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The Federal Reserve and credibility

At this point, there's wide agreement that a bit of inflation would do the economy good. Ken Rogoff thinks so. Paul Krugman thinks so. Tyler Cowen is on board, and so is James Surowiecki.

But the Federal Reserve isn't. "Raising the inflation objective would likely entail much greater costs than benefits," Ben Bernanke said in August. "Inflation would be higher and probably more volatile under such a policy, undermining confidence and the ability of firms and households to make longer-term plans, while squandering the Fed's hard-won inflation credibility."

Here's the thing about credibility: It goes both ways. The Federal Reserve can lose credibility by doing something that hurts the economy. But it can also lose credibility by being unable to help the economy. As Ryan Avent says, the Fed "needs to demonstrate that it can generate inflation if it has to." Or, barring inflation, something else that will get us moving.

The Fed has an increasing credibility problem. The economy is in terrible shape, and the central bank knows it. Its Tuesday release twice admitted that inflation is below what the Federal Reserve needs to fulfill its mandate. It's being criticized by a variety of economists for timidity, including by former members of its own staff.

There is a difference between a Federal Reserve that doesn't act because it's afraid that its actions won't work or will have negative consequences and a Federal Reserve that cannot act because there's nothing it can do. But not that much of one. And it's getting increasingly hard to tell the two apart. More worryingly, if the Federal Reserve keeps letting things get worse, it will eventually need to intervene, and it will need to intervene when the economy is even harder to help, and the chances for failure will be even higher.

By Ezra Klein  | September 22, 2010; 9:10 AM ET
Categories:  Federal Reserve  
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Comments

The one's easy: the Fed will intervene after the November elections, especially if the GOP returns to power. Bernanke -- like every Republican from Snowe and Collins rightward -- falls in line each and every time. This is purely political move on his part, like each and every policy decision currently coming out of Washington. From now until the election everything will be dictated by the horse race.

I'm not sure why Lil' Ezra and his confreres don't get this.

Posted by: scarlota | September 22, 2010 9:20 AM | Report abuse

When the word "credibility" is used to describe a central bank it means a very specific thing. That is that the Central Bank is willing to adhere to its goals. It tends not to be two sided because in general inflation is politically preferred for growth and seignorage reasons. Now if the looks like the Fed when announcing a 2% inflation target but will accept a 1% rate there maybe credibility issues that pop up but we've never really been on this side of it (Japan might have had this issue to a degree).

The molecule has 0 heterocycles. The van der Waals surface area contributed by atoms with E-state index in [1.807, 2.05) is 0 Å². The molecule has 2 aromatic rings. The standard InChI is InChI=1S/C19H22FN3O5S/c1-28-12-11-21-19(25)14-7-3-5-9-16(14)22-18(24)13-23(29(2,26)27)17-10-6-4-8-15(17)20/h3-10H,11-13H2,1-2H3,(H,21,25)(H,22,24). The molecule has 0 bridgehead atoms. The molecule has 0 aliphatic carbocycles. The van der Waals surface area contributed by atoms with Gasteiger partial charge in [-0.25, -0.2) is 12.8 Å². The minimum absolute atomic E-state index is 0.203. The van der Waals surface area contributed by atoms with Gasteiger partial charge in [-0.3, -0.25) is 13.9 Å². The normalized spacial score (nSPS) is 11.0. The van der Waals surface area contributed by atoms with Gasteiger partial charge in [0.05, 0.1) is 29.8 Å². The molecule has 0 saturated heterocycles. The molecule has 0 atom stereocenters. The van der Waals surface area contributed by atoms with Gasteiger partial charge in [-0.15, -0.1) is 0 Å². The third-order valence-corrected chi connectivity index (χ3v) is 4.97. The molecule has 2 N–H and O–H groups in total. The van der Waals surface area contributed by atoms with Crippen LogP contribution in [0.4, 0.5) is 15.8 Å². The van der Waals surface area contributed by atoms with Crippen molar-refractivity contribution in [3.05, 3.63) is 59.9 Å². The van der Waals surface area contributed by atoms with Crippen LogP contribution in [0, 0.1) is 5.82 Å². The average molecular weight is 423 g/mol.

Posted by: endaround | September 22, 2010 10:01 AM | Report abuse

Inflation is the refuge of the economics scoundrel.

For once, Bernanke is right. The inflation genie can be very hard to coax back into the bottle.

Posted by: msoja | September 22, 2010 10:05 AM | Report abuse

Does any one find is strange that positive annual inflation year after year after year is considered "price stability"?

Should we arbitrarily transfer a great deal of wealth from creditors to debtors?

And what of the long run consequences of inflation? Suppose we get a nice little multi-year burst of inflation. How do we then get rid of our high inflation rate in the future? Does the solution start with "r" and ends in "ecession"? If so, what good is that? Assuming the project works as advertised, and we're sitting at 5.5-6% unemployment in 2013, might we not be right back up to 8% in 2014 as the Fed returns to fighting inflation?

If we get Rogoff's 6% inflation for several years (per article), where will interest rates be? And as the sudden surge of inflation ends (likely accompanied by recession), what then happens to interest rates? To the banks? The banks might need another bailout, as such an environment would be hard to manage through (of course, banks could keep credit tight as the Fed's burst of inflation goes through, but that raises the question of how we get 6% inflation in a tight credit world).

What happens to pay packages? Do we expect workers to be bamboozled by money illusion, or do they start asking for 6%+ annual raises? What happens when the 6% raise goes through as the Fed is trying to get inflation back to 2%? Won't we be hearing the pundits lament "sticky wages" and ask for yet another round of inflation to solve that problem?

http://www.telegraph.co.uk/finance/financetopics/financialcrisis/4701569/Ken-Rogoff-says-Fed-needs-to-set-inflation-target-of-6pc-to-help-ease-crisis.html

Inflation raises more questions than answers.

Posted by: justin84 | September 22, 2010 11:41 AM | Report abuse

"Inflation raises more questions than answers." posted by justin84

It certainly does. Not to mention that the Fed couldn't create inflation in this environment if it wanted to. However, things are being set up quite nicely for massive inflation about 5-10 years from now, so those who are feeling some nostalgia for the Carter economy just need a little patience.

Posted by: bgmma50 | September 22, 2010 12:28 PM | Report abuse

The Fed doesn't have to respond to any concerns right now because Democrats are in charge and they couldn't care less.

Posted by: michaelh81 | September 22, 2010 1:12 PM | Report abuse

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